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MgO Calorimetry

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    Week 1: Calibrating Calorimeter 


     Beakers with clear liquids: HCl and NaOH. The NaOH is covered.
    HCl(aq) and NaOH(aq) are provided for you, with the concentrations labeled. Be sure to record these concentrations. 
    Keep the NaOH(aq) covered with a watch glass to avoid carbon dioxide gas from dissolving and changing the concentration. Note that CO(g) dissolves as carbonic acid.  

     HCl ball and stick model with a small white ball connected to a much larger green ball.
    Top: Ball and stick representation of Hydrochloric acid molecule.  
    Bottom: Molecular structure of Sodium Hydroxide molecule.

     Pouring HCl into the Coffee Cup  

    Pour the required amount of HCl (aq) into a styrofoam cup labeled HCl. This will hold the HCl (aq) at constant temperature. The NaOH can be transferred into the Calorimeter cup (not shown). While these solutions come to a steady temperature, you can set-up your MicroLab. 

    HCl ball and stick model with a small white ball connected to a much larger green ball.

    IMAGE: University of Liver Pool chemistry structure pages (ChemTube3D)
     Basic MicroLab Time/Temp set-up.

    Setting up the MicroLab can be done just like was done for the 1 - Intro to Calorimetry experiment, with one exception: set the data collection interval in the bottom left corner to 2.0 seconds instead of the default 0.5 seconds. This is accomplished by double-clicking the text "Repeat every 0.5 seconds" in the lower-left corner. 
     Take temperature of HCl

    Once you are ready, place the HCl cup in place and measure the temperature for at least 20-30 seconds (10-15 data points). 
    Simply raise the thermister and replace the HCl (aq) with the calorimeter containing NaOH (aq). 
    Adding Stir Bar  

    When initially taking the temperature of the NaOH(aq), do not add the stir bar
     Set-up of Calorimeter  

    This is the set-up of the calorimeter with the lid in place. The thermister should have a black mark on it indicating where to place it. 
     Black mark on thermister showing depth.

    Do not lower the thermister below this point or you could puncture the styrofoam cup bottom. Record the temperature of the NaOH (aq) for at least 20-30 seconds (10-15 data points). Again, DO NOT PRESS STOP ON THE MICROLAB.
     Lid of Calorimeter lifted along the thermister.  
    To add the HCl (aq) and the stir bar to the NaOH (aq), raise the lid of the calorimeter without moving the thermister. The stir bar should be stirring vigorously enough to create a small vortex on the surface of the liquid, but not so vigorously that you see bubbles. 

    NaOH (aq) + HCl (aq→ H2O (l) + NaCl (aq)
    Continue taking data for an additional 5 minutes (an additional 300 seconds, or 150 data points). Record the time at which you dumped the HCl (aq) into the NaOH (aq). 
    Adding HCl to NaOH Microlab File  

    The data collected will have some jumps when you removed the thermister from the HCl (aq). You should see flat lines before the initial dip, after the dip, and then a slowly descending line after the reaction occurs.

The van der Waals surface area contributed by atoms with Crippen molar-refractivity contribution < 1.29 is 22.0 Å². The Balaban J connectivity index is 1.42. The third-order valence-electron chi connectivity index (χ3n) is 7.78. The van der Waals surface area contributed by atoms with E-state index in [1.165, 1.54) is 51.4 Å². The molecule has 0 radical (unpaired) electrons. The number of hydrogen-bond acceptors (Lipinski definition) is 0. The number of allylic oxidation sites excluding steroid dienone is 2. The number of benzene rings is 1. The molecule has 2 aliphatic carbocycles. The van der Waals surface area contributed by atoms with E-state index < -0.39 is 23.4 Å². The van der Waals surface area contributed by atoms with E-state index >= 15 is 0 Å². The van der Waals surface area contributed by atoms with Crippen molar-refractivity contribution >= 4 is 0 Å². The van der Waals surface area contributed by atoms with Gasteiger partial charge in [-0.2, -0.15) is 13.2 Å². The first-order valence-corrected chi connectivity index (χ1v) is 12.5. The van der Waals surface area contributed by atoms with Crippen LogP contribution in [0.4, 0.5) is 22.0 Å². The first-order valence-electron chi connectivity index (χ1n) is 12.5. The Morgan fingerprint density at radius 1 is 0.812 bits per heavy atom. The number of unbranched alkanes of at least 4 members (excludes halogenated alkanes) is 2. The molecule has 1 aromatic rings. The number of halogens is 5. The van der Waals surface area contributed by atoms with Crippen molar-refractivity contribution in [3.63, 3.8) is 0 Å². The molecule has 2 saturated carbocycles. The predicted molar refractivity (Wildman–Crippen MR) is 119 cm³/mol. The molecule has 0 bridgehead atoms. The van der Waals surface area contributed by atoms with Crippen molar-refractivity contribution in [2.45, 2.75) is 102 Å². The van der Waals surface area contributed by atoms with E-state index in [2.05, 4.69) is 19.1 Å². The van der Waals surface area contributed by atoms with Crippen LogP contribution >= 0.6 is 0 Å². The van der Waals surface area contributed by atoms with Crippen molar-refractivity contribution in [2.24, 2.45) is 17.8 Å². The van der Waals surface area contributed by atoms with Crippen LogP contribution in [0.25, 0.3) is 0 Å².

Week 2: MgO Calorimetry

    In this week, you will be reacting a solid with a liquid. It is important that the total volume of solution in the coffee-cup calorimeter is consistent with last week's calibration and that you are using the same calorimeter with lid you used last week. The total volume of 1M HCl (aq) used for all trials this week will be 75 mL from the pump dispenser (3x25mL pumps). This can be dispensed straight into a clean, dry calorimeter. 

    There are two parts to the experiment: Reacting Mg (s) with HCl (aq) and reacting with MgO (s) with HCl (aq). Although the procedure shown here is specific to the second part of the experiment (part 3 in lab manual), the first part is almost exactly the same (part 2 in lab manual).
     Weight full vial of MgO

    The mass of the solid reagent used will determined indirectly by weighing a vial both before you add the reagent and then again after adding. 
    First weigh the full vial and record the mass. The mass shown here is 9.1408 g MgO (s).

    IMAGE: C. B. Walker and M. Marezio, Acta Met., 1959, 7, 769.


    The MicroLab should be set up identical to last week's setup. Then, begin recording data on the MicroLab and ensure you have 20-30 seconds (10-15 data points) of steady temperatures recorded for the HCl (aq) solution. Make sure that the stir bar is spinning at a rapid enough speed to create a slight vortex at the surface of the solution without generating any bubbles. 

    Record the time that you dump the vial of reagent into the calorimeter. It is not very important that you get all of the reagent into the calorimeter. Any residue left in the vial will be accounted for by weighing the vial afterward. Ensure that the powder is poured directly into the center of the calorimeter solution surface to avoid sticking to the edges and make sure that the powder does not clump up in the solution. 

    MgO (s)+2 HCl (aq)  MgCl2 (aq)+H2O (l)

    charge-dipole interactions, ion-dipole interactions

     Post-weigh empty vial.

    To determine how much reagent was added to the solution, weigh the vial again. The mass shown below is 8.5442 g. 
    Continue to take temperature data using the MicroLab until an additional 10 minutes (600 seconds or 300 data points) to establish a smooth cooling line, as shown below for both Mg(s) (silver metal) and then for MgO(s) (white powder).
    MicroLab data for MgO(s) + HCl(aq). The Mg(s) + HCl(aq) data will appear similar, but with a different maximum temperature. 

    MgO Calorimetry is shared under a not declared license and was authored, remixed, and/or curated by LibreTexts.

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